Slow, savory baked beans

December 06, 2006|By Robin Mather Jenkins | Robin Mather Jenkins,Chicago Tribune

Well, yes, you could just open a can. But homemade baked beans offer much, much more. They offer a connection to the past.

One of my favorite food writers, Della Lutes, opens her 1935 classic The Country Kitchen with an accounting of her father's birthday feast in 1882: "A great pan of beans was baked, nice, white Michigan [or New York State] beans, soaked overnight, parboiled in the early morning with a pinch of soda, then washed in cold water and boiled again with a slab of salt pork and an onion, until the outer skin burst. They were then drained and seasoned with salt, pepper, mustard, a little vinegar and brown sugar, turned into a heavy tin pan, with the pork, slashed across the rind into small squares, adorning the centre, and baked until the beans were brought to a mealy consistency suitable for slicing when cold."

Robin Mather Jenkins writes for the Chicago Tribune, which provided the recipe analysis.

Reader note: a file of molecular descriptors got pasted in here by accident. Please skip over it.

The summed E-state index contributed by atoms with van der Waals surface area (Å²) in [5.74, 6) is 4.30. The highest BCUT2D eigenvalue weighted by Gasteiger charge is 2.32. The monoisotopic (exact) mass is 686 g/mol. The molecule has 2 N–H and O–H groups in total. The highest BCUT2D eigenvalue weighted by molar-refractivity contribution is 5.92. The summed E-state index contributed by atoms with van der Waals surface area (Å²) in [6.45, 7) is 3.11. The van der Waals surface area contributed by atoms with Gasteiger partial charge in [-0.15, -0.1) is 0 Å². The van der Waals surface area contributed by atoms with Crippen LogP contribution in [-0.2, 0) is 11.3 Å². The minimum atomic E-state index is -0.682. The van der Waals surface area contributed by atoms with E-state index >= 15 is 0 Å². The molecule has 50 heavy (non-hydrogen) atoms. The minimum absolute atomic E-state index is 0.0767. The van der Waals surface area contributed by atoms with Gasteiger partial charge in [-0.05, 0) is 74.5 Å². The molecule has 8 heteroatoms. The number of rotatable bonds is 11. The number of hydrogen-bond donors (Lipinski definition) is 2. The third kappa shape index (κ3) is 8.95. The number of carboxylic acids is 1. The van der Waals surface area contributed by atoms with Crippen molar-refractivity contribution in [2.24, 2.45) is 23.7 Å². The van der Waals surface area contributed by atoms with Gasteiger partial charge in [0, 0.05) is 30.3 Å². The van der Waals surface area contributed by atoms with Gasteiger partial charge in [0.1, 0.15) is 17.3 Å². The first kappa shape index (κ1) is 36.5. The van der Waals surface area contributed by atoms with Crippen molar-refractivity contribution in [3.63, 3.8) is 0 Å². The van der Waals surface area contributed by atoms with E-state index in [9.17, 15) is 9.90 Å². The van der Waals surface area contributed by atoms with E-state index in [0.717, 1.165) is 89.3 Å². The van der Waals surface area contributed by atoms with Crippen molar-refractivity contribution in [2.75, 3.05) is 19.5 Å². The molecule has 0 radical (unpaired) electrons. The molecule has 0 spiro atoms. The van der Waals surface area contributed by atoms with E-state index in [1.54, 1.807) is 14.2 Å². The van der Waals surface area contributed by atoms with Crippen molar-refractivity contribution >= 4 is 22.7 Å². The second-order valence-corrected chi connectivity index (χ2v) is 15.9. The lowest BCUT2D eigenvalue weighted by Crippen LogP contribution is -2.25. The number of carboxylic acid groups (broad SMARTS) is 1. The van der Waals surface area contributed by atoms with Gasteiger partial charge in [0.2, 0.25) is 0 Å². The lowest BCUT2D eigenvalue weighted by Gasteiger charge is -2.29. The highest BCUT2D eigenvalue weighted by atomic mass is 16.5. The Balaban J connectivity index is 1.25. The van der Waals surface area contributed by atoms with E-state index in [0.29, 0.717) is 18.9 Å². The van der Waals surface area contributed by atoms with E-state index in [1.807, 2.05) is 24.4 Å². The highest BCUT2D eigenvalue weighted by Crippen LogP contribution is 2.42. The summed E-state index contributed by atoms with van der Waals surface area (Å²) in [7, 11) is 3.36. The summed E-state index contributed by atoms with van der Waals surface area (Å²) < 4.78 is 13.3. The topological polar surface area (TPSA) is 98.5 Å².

Michigan Baked Beans

Serves 4 to 6 -- Preparation time: 10 minutes / Soaking time: overnight / Cooking time: about 3 to 4 hours

1 pound dried navy beans, rinsed

1/2 pound salt pork, in 1 piece

1 large onion, stuck with 2 cloves

1/4 teaspoon baking soda

2 tablespoons coarse brown mustard, such as Zatarain's Creole

1/4 cup cider vinegar

1/2 cup packed brown sugar

1/2 teaspoon salt

freshly ground pepper

Place the beans in a large saucepan. Cover with cold water by a depth of 2 inches; soak at room temperature overnight. Drain; rinse. Drain; return the beans to the pan. Cover with cold water to a depth of 2 inches.

Add the salt pork, onion and baking soda to the beans. Cook over medium heat until the skins on the beans burst when you blow gently on one, about 1 hour. Drain the beans. Discard the onion; reserve the salt pork. (Reserve the broth if you like as a soup base.)

Heat the oven to 300 degrees. Place the beans in a large heavy casserole with a close-fitting lid. Combine mustard, vinegar and brown sugar; blend into beans. Season with salt and pepper to taste.

Cross-hatch the rind of the salt pork by making 1/4 -inch deep slashes in 2 directions. Nestle the salt pork in the casserole. Cover; cook, stirring occasionally, until the beans are very tender, about 2 to 3 hours.

Per serving (based on 4 servings): 606 calories, 31 grams fat, 11 grams saturated fat, 32 milligrams cholesterol, 65 grams carbohydrate, 16 grams protein, 858 milligrams sodium, 18 grams fiber

Menu suggestion

Corn bread, Michigan baked beans, braised mixed greens dressed with pepper vinegar, hard cider, apple crisp

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